Family structures come in all shapes and sizes. As divorce rates have continued to remain steady for years, blended families and step-parent relationships have continued to be on the rise. With step-parenting becoming more common during many children’s formative year’s, many people are recognizing the important bond that still forms between parents and their non-biological children. Until 2000 the courts had often failed to acknowledge the importance of the step-parent/step-child relationship often failing to include the step-parent in any post-divorce custody situations. Now the courts have begun to acknowledge the bond and relationship development between step-parents and the children they help to raise and step-parents are now a larger part of the consideration during visitation and custody proceedings.
What rights will a step-parent have in a child custody case?
This more recent shift in court decisions is most likely based on the fact that children often form an emotional bond with the non-biological parent and the court is tasked with acting in the best interest of the child physically, mentally, and emotionally.
In some states, courts will even allow step-parents to file for joint custody of their non-biological children if they can prove to be a stable part in their life and share a loving and nurturing relationship with them. This can be especially true in cases where the step-parent provided much of the care, guidance, and interaction with the child where the biological parent was more distant or had a less strong relationship.
Cam step-parents get visitation rights even if they do not have custody?
Unless the step-parent is considered a danger to the child or unfit to be around them, the court will often recognize the relationship between a step-parent and child and the psychological need the child will have to continue this relationship. If the step-parent has been involved and has a good relationship with the child, the court will often give visitation to the step-parent, but the natural parent will retain the rights to make the decision for the child unless the natural parent has awarded temporary custody to the step-parent.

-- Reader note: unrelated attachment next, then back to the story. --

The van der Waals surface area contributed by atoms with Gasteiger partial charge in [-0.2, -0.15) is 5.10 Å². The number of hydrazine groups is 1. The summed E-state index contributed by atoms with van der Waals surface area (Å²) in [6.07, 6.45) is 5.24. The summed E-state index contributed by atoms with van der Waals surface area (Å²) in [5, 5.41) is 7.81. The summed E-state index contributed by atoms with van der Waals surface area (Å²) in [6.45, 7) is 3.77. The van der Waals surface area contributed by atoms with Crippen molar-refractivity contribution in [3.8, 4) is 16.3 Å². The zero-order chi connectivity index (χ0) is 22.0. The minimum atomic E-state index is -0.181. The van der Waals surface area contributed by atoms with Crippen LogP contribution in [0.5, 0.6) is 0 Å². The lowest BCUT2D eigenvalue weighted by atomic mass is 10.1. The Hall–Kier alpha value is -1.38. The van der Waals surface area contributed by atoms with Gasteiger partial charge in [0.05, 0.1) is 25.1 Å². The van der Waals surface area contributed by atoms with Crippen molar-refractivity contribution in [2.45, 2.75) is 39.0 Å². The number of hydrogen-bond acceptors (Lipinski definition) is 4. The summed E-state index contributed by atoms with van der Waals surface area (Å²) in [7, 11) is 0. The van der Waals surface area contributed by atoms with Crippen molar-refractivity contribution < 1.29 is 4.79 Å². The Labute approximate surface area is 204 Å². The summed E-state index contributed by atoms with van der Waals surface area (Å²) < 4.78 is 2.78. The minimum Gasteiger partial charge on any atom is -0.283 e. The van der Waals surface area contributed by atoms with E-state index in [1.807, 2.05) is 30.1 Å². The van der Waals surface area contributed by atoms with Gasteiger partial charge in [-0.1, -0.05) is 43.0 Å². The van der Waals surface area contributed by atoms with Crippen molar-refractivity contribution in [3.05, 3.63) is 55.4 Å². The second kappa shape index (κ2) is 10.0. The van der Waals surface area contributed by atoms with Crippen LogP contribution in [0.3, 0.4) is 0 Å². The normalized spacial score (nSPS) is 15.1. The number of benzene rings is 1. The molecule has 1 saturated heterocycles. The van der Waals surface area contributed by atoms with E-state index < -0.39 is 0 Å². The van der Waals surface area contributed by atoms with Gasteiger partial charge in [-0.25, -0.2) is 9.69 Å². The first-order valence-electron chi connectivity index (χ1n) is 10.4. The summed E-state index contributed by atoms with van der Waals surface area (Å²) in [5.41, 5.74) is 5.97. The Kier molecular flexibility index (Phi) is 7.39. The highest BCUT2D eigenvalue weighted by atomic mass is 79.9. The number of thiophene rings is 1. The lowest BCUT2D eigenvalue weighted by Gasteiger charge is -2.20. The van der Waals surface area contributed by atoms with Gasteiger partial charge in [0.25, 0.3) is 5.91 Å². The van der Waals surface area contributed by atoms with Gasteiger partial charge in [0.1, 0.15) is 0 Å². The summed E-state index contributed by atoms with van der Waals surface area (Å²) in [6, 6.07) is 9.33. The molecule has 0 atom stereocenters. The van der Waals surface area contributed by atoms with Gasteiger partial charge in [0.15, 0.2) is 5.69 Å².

What rights does a step-parent have in the event of the biological parent’s death?
In the event that a natural parent dies, the court will most often place the child with natural relatives even if the parent has specified their new spouse to regain custody. In recent years, many courts may consider placing custody with the step-parent if the relatives have had minimal contact with the child throughout their life, it means relocating or uprooting the child, or if they feel it might be damaging to the child’s psychological or emotional state. When a natural parent dies, the primary goal of the court is to find the best option to provide stability and continuity for the child to get them through the difficult time and if the step-parent can provide that best, they will consider them.
What do courts look at when determining a step-parent’s rights?
As stated before, the court is there to determine what is best for the child and how to create the most stable environment for them. When it comes to custody or visitation of a step-parent, they will look at how involved the step parent was in the care, raising, and day-to-day life of the child. Additionally, they will be concerned with the frequency that the stepparent and child see each other. This can be especially true in the event a natural parent wants to relocate the child. If the step-parent only sees the child a couple of times a month the relocation will be more likely to proceed, but if the step-parent sees the child on a regular basis such as multiple days per week, the court may not allow the natural parent to move the child as they feel it may be too much of a disruption to the child’s life.
With the court system now recognizing the inherent bond that can form between a child and a parent that is not biologically related to them step-parents have a brighter outlook when it comes to child custody and visitation rights in court settings.